Tewfic Kidess, head of operations at PH7 Catering Services, whose HACCP-certified central kitchen at Nad Al Sheba supplies food to 19 schools, said: “PH7 follows a cook-chill operation, which is the most effective method to distribute food to schools. This method means that the food is cooked in advance and then blast chilled. The process cools freshly cooked food to a temperature of 2 degrees Celsius within 45 minutes. Food is held in industrial refrigerators and later transported to each school in refrigerated and authorised vehicles. Before break time, each PIC reheats the food in a special steam oven. This process ensures that the freshness and taste of the food is well-preserved.”
Kidess added, “PH7 works diligently with each school to define menus and pricing. Our menus are multicultural to match Dubai’s [profile]. They are seasonal and prepared by our qualified nutritionist. Items are carefully chosen to excite students and our dishes are full of hidden goodness. For example, our tomato pasta sauce is full of finely ground vegetables.” Jehaina Al Ali said: “We encourage schools to provide healthy and nutritious foods, but caterers can modify and reformulate recipes to ensure limits (of some ingredients) are not exceeded. They include salt, saturated fats, trans fats and sugar. Foods like jelly, chocolate bars, deep fried foods, soft drinks, high sugary drinks, sweetened cereals, energy drinks fall in the restricted food list under the recently published guidelines. A variety of foods prepared with more fruits and vegetables, whole grains, dairy, beans are encouraged, just as nutritious options for vegetarians.”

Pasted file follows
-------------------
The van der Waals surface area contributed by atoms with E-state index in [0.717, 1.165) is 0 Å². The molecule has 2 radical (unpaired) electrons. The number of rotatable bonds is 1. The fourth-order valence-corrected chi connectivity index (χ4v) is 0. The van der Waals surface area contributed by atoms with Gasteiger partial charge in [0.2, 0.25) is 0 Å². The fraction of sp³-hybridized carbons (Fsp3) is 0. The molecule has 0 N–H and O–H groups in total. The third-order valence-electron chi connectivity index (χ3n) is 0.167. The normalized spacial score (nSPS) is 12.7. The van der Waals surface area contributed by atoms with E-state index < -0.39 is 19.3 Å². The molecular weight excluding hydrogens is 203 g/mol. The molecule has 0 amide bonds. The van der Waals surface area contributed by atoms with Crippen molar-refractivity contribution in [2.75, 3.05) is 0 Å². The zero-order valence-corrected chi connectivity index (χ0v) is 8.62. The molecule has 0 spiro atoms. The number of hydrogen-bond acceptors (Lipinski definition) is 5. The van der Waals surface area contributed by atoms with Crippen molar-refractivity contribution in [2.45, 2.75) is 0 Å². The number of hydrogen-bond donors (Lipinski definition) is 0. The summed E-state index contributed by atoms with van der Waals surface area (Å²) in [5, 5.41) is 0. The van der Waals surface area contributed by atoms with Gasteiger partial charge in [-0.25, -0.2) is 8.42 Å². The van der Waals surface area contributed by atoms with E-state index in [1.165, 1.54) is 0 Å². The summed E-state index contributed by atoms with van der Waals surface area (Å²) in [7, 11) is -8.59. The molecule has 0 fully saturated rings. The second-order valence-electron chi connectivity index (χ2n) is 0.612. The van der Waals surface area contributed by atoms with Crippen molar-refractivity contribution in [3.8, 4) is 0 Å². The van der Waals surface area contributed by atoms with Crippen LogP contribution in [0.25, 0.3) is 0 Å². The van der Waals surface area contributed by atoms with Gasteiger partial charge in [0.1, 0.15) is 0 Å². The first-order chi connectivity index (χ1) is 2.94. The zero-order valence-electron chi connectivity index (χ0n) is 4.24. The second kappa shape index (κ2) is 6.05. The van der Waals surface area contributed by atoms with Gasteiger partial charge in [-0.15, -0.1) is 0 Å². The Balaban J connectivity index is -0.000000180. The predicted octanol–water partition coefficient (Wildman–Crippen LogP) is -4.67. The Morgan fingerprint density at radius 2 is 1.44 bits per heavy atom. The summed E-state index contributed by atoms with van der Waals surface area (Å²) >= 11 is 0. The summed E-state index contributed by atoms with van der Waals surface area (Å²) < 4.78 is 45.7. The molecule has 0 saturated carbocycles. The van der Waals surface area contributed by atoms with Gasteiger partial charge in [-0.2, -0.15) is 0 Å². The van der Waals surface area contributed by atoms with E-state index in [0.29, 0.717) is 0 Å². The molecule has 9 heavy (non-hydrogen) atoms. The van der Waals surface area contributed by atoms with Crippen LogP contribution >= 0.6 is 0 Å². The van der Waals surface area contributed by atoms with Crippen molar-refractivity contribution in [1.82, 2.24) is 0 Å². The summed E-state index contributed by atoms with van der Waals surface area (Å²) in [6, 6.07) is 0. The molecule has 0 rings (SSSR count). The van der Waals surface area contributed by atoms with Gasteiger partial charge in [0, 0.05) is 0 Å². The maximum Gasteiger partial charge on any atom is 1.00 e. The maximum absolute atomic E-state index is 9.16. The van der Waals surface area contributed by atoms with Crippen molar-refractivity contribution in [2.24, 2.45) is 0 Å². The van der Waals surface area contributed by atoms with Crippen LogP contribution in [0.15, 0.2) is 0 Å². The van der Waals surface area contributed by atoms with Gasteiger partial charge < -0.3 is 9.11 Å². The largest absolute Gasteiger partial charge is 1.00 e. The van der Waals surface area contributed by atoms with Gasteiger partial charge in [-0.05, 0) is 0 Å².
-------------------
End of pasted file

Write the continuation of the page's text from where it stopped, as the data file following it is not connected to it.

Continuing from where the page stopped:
When it comes to the menu, pricing remains a contentious issue.
While school canteens maintain they need to cover their costs, they are under constant pressure to lower prices from parents and students who are considered a “captive market” as they cannot go out of the school for their meals.
“I kind of love the canteen food. It is healthy but the prices keep going up,” said Dana Ali of Grade 6 at GEMS Wesgreen. “I would prefer it if the canteen reduced the prices of what they offer,” said Mohammed Hossem of Grade 11 at the same school.
At public schools, the meal prices are fixed by the government at Dh5. They include a main dish with a healthy drink. But in a regular private school, the average meal could cost around Dh12-15. The price could even go up to Dh25 in a premium school, where the meal would include a soup, main course, drink and dessert.
Al Hammadi said, “It is a challenge to balance quality of food against price expectations. We operate for only 160 days in a year but have fixed costs all year through. We have to pay rent to some schools to use their space. A few even take commissions, sometimes up to 20 per cent of our sales. This makes it harder for us to achieve our mission in providing healthy meals.”
He said, “Around 40 to 80 per cent of students eat in canteens every day, depending on the size of the facility, the type of leadership and extent of support.”
Not all school managements have the same views when it comes to canteen food.
At Taaleem, Pierrepont said, “We encourage our students and parents to use to our in-house catering arrangements, as many studies have pointed to the unsafe temperatures that snack boxes transported from home can reach. Unrefrigerated food brought into schools can be a cause of tummy upsets as bacteria will grow rapidly on perishables in the relatively high temperatures we experience in the UAE.”
The Indian High School management sees things differently. As Ashok Kumar said, “We advise parents and students to eat healthy home-cooked food whenever and wherever possible. The canteen should not be a choice over home-cooked meals. Though our canteen serves a variety of healthy options which includes juices, fruits, sandwiches etc, they don’t amount to a wholesome meal for a growing child.”
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Students eat at PH7 Catering Services’ 19 school canteens every day
Food items are prepared daily by Slices which caters to 45 school canteens